Judi W. Wakhungu, director of the Women in the Sciences and Engineering Institute and associate professor of science, technology and society, will lead the conversation. Wakhungu will share her international experience by discussing the necessary "credentials" to prepare for international employment; the importance of understanding the culture and immigration laws; and ways to learn more about international employment opportunities.
Three Conversations at Kern are planned for the spring semester, all held from 5:15 to 6:30 p.m. in 112 Kern Graduate Building, University Park. Refreshments will be available at 5 p.m. Registration is not required.
Dates and topics
for future Conversations at Kern can be found on The Graduate School Web
site at http://www.gradsch.psu.edu/calendar/.
on modern hate crimes
"Journey to a Hate Free Millennium,"
a documentary by Los Angeles filmmakers Brent Scarpo and Martin Bedogne,
will be shown at 7:30 p.m. Tuesday, Jan. 30, in Schwab Auditorium, University
The duo's documentary centers on many of the recent hate crimes that have captured national attention and features interviews with family and friends of many of the victims. This is the only project in which the family of University of Wyoming student Matthew Shepard has agreed to participate.
The event is free to the public.
Lecture on invisible
landscapes set for Feb. 1
John Tallmadge, core professor in literature and environmental studies at the Union Institute, Cincinnati, Ohio, and author of Meeting the Tree of Life: A Teacher's Path, will deliver a lecture/workshop at 4 p.m. Feb. 1 in 104 Thomas Building on the University Park campus.
Tallmadge's presentation, "Invisible Landscapes: Learning from Nature in the City," is part of a yearlong series of workshops and lectures devoted to the topic of nature and culture. Tallmadge will follow his talk with an interpretive walk around the University Park campus. Those who wish to participate in the walk should meet at 8 a.m. Feb. 2 on the steps of Pattee Library (mall side).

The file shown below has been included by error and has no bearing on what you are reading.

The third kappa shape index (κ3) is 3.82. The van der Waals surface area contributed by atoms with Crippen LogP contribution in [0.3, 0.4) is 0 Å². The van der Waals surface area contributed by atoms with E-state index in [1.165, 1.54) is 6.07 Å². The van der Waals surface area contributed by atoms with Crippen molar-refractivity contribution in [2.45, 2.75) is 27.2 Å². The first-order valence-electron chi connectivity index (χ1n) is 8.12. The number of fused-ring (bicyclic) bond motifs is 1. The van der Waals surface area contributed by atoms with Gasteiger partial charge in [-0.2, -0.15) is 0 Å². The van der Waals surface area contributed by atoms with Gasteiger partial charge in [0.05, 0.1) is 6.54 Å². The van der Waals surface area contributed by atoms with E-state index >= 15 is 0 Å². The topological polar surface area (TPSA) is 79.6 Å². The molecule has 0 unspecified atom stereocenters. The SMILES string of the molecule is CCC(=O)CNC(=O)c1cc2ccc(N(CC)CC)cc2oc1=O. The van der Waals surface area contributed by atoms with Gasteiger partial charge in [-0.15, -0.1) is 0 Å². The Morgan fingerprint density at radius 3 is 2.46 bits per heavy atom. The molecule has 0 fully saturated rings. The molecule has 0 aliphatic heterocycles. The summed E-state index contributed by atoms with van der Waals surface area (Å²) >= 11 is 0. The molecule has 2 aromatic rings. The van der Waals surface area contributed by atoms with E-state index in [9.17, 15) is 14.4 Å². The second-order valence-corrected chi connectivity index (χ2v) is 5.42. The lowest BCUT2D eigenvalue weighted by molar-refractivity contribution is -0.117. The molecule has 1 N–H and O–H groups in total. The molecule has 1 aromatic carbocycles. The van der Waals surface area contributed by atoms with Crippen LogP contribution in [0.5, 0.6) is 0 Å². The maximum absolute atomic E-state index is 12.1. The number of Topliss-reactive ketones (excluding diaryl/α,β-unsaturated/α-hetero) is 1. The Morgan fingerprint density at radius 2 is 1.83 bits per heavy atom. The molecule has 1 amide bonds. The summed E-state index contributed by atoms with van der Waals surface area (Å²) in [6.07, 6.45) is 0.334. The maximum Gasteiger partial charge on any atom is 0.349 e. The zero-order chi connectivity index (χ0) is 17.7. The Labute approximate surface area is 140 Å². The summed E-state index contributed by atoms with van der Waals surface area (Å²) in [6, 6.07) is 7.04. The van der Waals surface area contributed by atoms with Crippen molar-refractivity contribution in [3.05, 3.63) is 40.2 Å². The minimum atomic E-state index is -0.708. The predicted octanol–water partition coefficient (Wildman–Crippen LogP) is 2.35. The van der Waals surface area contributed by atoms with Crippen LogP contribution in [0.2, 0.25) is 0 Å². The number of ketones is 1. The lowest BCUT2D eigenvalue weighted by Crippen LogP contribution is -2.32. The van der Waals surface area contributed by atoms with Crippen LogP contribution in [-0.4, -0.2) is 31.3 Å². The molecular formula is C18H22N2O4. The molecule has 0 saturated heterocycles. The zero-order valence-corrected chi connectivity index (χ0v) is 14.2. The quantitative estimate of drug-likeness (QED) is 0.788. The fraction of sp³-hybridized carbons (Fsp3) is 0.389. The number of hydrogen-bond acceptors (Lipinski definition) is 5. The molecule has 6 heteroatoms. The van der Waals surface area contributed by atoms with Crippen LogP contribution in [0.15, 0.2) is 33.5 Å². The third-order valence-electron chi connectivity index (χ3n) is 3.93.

For more information on upcoming speakers in the series, call Bob Burkholder at (814) 865-7105.
Technical Service Workshop
is planned for Feb. 21
The seventh annual Commission for Women Technical Service Workshop will be held Feb. 21 at The Penn Stater Conference Center Hotel on the University Park campus. This year's theme is "Making Choices, Setting Priorities ... Women in Control."
The program will feature two morning sessions that are repeated in the afternoon. The luncheon will feature Janis Jacobs, vice president for administration, as the keynote speaker. This free workshop is open to all female technical service employees.
For more information,
call Carolyn Fisher at (814) 863-4017 or e-mail email@example.com;
or e-mail Laura Maney at firstname.lastname@example.org.
buildings Web site
A demonstration of "Penn State University Archives' Historic Penn State Buildings and Physical Plant Web Site" is scheduled for 3-4 p.m., Thursday, Feb. 1, in the Foster Auditorium, 101 Pattee Library, University Park. The presentation will be given by Lee J. Stout, University archivist, and Dan Kovachik, archives scanning technician and Web developer.
The Web site, using historic photographs, maps and reports, details the history of building development at Penn State. Funded by a grant from the Office of Undergraduate Education, the Web site, which is currently under construction, is intended for use by Penn State faculty and students in appropriate classes.
call Jackie Esposito at (814) 865-7931, or e-mail email@example.com.
Guerrilla Girls to speak
at 2 campus events
The School of Visual Arts in the College of Arts and Architecture and Womyn's Concerns are sponsoring an informal question and answer session with the Guerrilla Girls at noon Thursday, Feb. 1, in the Java Café on the first floor of the Visual Arts building on the University Park campus.
The Guerrilla Girls also will give a lecture and performance the evening before their visit to the School of Visual Arts at 7 p.m. Wednesday, Jan. 31, in Heritage Hall, the HUB-Robeson Center. Both events are free to the public.
The Guerrilla Girls are a group of anonymous female activists who originally came together in the spring of 1985 to protest an exhibit at New York's Museum of Modern Art. Donning their trademark gorilla masks, they grabbed the attention of the New York art establishment and protested the lack of representation of female artists.
For more information on the question and answer session, call (814) 865-0444.